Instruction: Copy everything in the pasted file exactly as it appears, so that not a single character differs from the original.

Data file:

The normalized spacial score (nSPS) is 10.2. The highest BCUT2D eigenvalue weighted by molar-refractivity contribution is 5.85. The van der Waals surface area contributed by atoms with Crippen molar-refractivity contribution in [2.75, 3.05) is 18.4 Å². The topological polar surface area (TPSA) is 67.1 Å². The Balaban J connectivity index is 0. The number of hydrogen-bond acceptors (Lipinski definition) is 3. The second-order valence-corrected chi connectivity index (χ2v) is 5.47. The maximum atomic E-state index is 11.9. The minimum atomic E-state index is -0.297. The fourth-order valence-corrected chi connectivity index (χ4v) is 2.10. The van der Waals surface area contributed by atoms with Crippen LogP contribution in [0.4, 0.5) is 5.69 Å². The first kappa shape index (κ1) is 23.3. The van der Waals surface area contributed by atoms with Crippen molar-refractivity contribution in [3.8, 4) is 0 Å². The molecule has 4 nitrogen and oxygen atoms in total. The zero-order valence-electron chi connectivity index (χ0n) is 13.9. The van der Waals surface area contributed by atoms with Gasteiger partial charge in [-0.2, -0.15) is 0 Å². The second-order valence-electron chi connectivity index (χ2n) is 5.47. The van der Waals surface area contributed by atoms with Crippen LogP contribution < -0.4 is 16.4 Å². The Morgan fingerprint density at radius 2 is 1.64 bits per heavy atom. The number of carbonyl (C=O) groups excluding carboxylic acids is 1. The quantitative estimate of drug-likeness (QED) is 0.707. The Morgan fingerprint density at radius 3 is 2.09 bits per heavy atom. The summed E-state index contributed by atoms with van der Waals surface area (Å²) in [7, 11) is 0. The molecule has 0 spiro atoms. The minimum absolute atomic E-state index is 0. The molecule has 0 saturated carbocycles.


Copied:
The normalized spacial score (nSPS) is 10.2. The highest BCUT2D eigenvalue weighted by molar-refractivity contribution is 5.85. The van der Waals surface area contributed by atoms with Crippen molar-refractivity contribution in [2.75, 3.05) is 18.4 Å². The topological polar surface area (TPSA) is 67.1 Å². The Balaban J connectivity index is 0. The number of hydrogen-bond acceptors (Lipinski definition) is 3. The second-order valence-corrected chi connectivity index (χ2v) is 5.47. The maximum atomic E-state index is 11.9. The minimum atomic E-state index is -0.297. The fourth-order valence-corrected chi connectivity index (χ4v) is 2.10. The van der Waals surface area contributed by atoms with Crippen LogP contribution in [0.4, 0.5) is 5.69 Å². The first kappa shape index (κ1) is 23.3. The van der Waals surface area contributed by atoms with Crippen molar-refractivity contribution in [3.8, 4) is 0 Å². The molecule has 4 nitrogen and oxygen atoms in total. The zero-order valence-electron chi connectivity index (χ0n) is 13.9. The van der Waals surface area contributed by atoms with Gasteiger partial charge in [-0.2, -0.15) is 0 Å². The second-order valence-electron chi connectivity index (χ2n) is 5.47. The van der Waals surface area contributed by atoms with Crippen LogP contribution < -0.4 is 16.4 Å². The Morgan fingerprint density at radius 2 is 1.64 bits per heavy atom. The number of carbonyl (C=O) groups excluding carboxylic acids is 1. The quantitative estimate of drug-likeness (QED) is 0.707. The Morgan fingerprint density at radius 3 is 2.09 bits per heavy atom. The summed E-state index contributed by atoms with van der Waals surface area (Å²) in [7, 11) is 0. The molecule has 0 spiro atoms. The minimum absolute atomic E-state index is 0. The molecule has 0 saturated carbocycles.